South Carolina’s Birth Outcomes Initiative to Host National March of Dimes Medical Officer
Columbia, South Carolina, November 06, 2013
Contact: Jacki Apel, Director of Communications, March of Dimes SC Chapter
The South Carolina Chapter of the March of Dimes, the South Carolina Hospital Association, the South Carolina Department of Health and Human Services, and the South Carolina Department of Health and Environmental Control—members of the South Carolina Birth Outcomes Initiative—will host a symposium on November 14 at The South Carolina Hospital Association. Dr. Scott Berns, Deputy Medical Officer & Senior Vice President, March of Dimes Foundation, National Office will be a keynote speaker. Dr. Berns will highlight the goals of the March of Dimes Prematurity Campaign. He will also present current evidence-based practices aimed to reduce preterm births.
Dr. Scott Berns oversees national initiatives that are implemented in communities across the nation, such as family support and professional development in the NICU, Mobile Health Care, and Healthy Babies Are Worth the Wait, an initiative that focuses on preventable preterm birth. He is the editor of the 2011 published “Toward Improving the Outcome of Pregnancy III: Enhancing Perinatal Health through Quality, Safety and Performance Initiatives.” Dr. Berns is board certified in pediatrics and pediatric emergency medicine. He also earned an MPH with a concentration in health policy and management at the Harvard School of Public Health.
The Birth Outcomes Initiative (BOI) Symposium will highlight strategies aimed at improving maternal and infant care currently implemented in South Carolina. The event also aims to raise awareness of South Carolina’s high rates of premature birth, infant and maternal mortality. On November 1, The March of Dimes issued the annual nationwide and state-by-state Prematurity Report Cards. South Carolina received a “D” grade, with a premature birth rate of 13.7%. The March of Dimes goal is to reduce every state’s prematurity rate to 9.6% or less.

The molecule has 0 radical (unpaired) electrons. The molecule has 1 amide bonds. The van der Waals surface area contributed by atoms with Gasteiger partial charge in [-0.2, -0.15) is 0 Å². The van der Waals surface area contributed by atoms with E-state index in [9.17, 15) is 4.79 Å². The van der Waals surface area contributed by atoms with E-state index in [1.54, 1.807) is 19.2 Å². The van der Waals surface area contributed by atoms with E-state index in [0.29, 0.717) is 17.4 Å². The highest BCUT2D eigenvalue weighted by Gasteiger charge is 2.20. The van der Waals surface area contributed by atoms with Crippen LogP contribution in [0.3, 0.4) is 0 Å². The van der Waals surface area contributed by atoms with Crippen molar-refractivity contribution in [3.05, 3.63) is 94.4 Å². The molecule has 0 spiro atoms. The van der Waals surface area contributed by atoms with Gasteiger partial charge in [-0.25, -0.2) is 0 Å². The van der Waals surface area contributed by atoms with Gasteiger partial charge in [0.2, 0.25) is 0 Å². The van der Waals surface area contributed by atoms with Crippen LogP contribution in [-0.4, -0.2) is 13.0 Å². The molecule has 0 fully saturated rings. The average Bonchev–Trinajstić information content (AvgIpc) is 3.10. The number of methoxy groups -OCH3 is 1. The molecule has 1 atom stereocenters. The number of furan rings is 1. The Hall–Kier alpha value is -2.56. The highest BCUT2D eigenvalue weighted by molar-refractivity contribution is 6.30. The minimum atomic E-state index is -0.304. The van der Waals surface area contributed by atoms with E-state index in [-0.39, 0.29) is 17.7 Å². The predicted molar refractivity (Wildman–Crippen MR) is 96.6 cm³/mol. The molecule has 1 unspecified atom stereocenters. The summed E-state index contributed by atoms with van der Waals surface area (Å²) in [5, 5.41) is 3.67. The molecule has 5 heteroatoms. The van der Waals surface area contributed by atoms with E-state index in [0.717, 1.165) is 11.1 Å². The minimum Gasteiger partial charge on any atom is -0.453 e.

In 2011, the BOI requested that all South Carolina hospitals sign a letter of commitment to reduce elective inductions prior to 39 pregnancy weeks unless medically necessary. All 43 birthing hospitals in the state signed the agreement. Since August 2011, there has been a 51% reduction in the number of elective inductions performed prior to 39 weeks gestational age, and a 15% reduction in the total number of births prior to 39 weeks. There has also been a 21% drop in the total number of NICU days for babies born in South Carolina. These reductions mean a significant savings in health care costs for our state.
Additional speakers at the symposium will include:
Tony Keck, Director, SC Department of Health and Human Services
Amy Picklesimer, MD, MPH, Clinical Lead for SC Birth Outcomes Initiative
M. Kathryn Menard, MD, MPH, Vice Chair for Obstetrics and Director, UNC Maternal-Fetal Medicine,Co-Director, Center for Maternal and Infant Health, University of North Carolina School of Medicine
About the March of Dimes:
In 2013, the March of Dimes celebrates its 75th Anniversary and its ongoing work to help babies get a healthy start in life. Early research led to the Salk and Sabin polio vaccines that all babies still receive. Other breakthroughs include new treatments for premature infants and children with birth defects. About 4 million babies are born each year in the United States, and all have benefitted the March of Dimes life saving research and education.
The March of Dimes is the leading nonprofit organization for pregnancy and baby health. With chapters nationwide, the March of Dimes works to improve the health of babies by preventing birth defects, premature birth and infant mortality. For the latest resources and information, visit marchofdimes.org/southcarolina .